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Opinion

  • Thomas Jefferson had so many serious interests and accomplishments that’s it’s difficult to name even half of them. Besides helping to found a nation, he analyzed the gospels, started a university, promoted fine dining and bought half our continent from the French.

    He also squeezed in a few hours now and then to theorize about the origin of some peculiar bones dug out of the earth. (That bit of work made him a cousin to all of us geologists – or so I like to think.)

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    By JAY MILLER

    Syndicated Columnist

    SANTA FE -- The pen is mightier than the sword. The adage has been used for decades, especially by journalists. It makes us feel good. But does anyone believe it? Certainly today's warmongers don't.

    Evidently President Barack Obama doesn't, either. Midshipmen at the U.S. Naval Academy have been told to leave their swords at home for graduation ceremonies at which Obama will speak. But cell phones and texting will be allowed.

  • FRIED LIGHT: The tale of the tape

    I recently finished listening to a 48-tape history of the Roman Republic and Empire.

    Since I spend a good part of my day reading news and documents, non-fiction for some reason is harder for me to read as a recreational pursuit, unless I become obsessed with a whole subject for a time, in which case I dive into several books at once.

    When the recession/depression struck, I was inexplicably compelled to read about the Renaissance, maybe because subconsciously I was trying to get a tip on a happy ending.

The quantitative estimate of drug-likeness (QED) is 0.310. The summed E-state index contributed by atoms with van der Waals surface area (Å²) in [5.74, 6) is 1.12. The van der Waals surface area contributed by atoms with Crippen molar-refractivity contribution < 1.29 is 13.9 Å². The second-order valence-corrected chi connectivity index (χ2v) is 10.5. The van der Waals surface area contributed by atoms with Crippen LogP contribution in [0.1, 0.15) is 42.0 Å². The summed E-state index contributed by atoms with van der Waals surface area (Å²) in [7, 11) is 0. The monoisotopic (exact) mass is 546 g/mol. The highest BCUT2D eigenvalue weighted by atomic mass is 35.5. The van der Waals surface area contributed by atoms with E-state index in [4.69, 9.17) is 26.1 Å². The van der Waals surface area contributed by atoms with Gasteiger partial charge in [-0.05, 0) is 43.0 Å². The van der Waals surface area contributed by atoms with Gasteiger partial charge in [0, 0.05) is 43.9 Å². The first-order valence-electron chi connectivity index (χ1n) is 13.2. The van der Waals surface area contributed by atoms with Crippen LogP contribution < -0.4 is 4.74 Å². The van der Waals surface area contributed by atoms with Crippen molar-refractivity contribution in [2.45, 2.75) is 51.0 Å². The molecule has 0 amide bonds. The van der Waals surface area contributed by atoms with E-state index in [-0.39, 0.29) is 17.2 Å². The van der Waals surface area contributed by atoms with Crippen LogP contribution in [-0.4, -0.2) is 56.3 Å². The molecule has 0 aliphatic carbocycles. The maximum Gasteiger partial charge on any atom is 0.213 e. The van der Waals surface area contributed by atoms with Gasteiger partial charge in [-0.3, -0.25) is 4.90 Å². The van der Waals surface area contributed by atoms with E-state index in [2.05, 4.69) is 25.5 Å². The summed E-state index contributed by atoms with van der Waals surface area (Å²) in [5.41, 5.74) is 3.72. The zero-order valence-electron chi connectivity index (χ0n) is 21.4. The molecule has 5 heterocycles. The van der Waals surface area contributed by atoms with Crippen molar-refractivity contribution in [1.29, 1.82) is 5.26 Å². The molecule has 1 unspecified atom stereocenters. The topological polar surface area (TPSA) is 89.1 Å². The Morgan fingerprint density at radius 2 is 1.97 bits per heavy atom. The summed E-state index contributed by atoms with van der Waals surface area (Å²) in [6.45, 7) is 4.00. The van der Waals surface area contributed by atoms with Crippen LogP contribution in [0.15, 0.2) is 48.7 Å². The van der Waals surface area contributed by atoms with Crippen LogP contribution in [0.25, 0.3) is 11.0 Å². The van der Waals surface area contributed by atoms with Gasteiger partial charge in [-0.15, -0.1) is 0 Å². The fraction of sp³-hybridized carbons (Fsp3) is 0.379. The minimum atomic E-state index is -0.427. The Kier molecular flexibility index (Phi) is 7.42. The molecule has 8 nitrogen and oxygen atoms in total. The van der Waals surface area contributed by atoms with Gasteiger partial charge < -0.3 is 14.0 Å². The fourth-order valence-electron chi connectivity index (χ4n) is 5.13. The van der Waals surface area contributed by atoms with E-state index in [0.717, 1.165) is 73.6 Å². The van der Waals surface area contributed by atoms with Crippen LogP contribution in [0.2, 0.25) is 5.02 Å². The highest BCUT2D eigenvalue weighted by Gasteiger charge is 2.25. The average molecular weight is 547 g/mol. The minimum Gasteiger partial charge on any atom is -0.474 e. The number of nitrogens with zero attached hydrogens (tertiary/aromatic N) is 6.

• Friday night at the ski hill was another in the series of summer concerts put on by the county and various businesses in the community.

    People gather to relax, meet with friends and listen to some great music. Friday night was no different.

    The night air at Pajarito was cool and crisp and the music rocking.  All was well.

    Until the state police decided to make an appearance and clearly demonstrate that we have lost our collective minds.

  • By Dr. E. Kirsten Peters

    These are the longest days of the year, with the sun higher in the sky than at any other time. Like many people living in the northern strip of the country, I used to spend a good bit of time worshipping the sun each June. I didn’t use any sunscreen because I found that after a few days outdoors, my exposed parts were red-brown – and my chronic joint pains were cut in half.

  • While billion-dollar swindles like Bernard Madoff’s make the national news, most investment fraud is a local crime committed close to home.  In most cases, the victims are friends, business acquaintances and relatives of the perpetrator.

    Such was the case with Henry Rivera, a Taos con artist who scammed more than 50 New Mexicans out of millions of dollars before he was indicted on more than two dozen counts of securities fraud in 1994.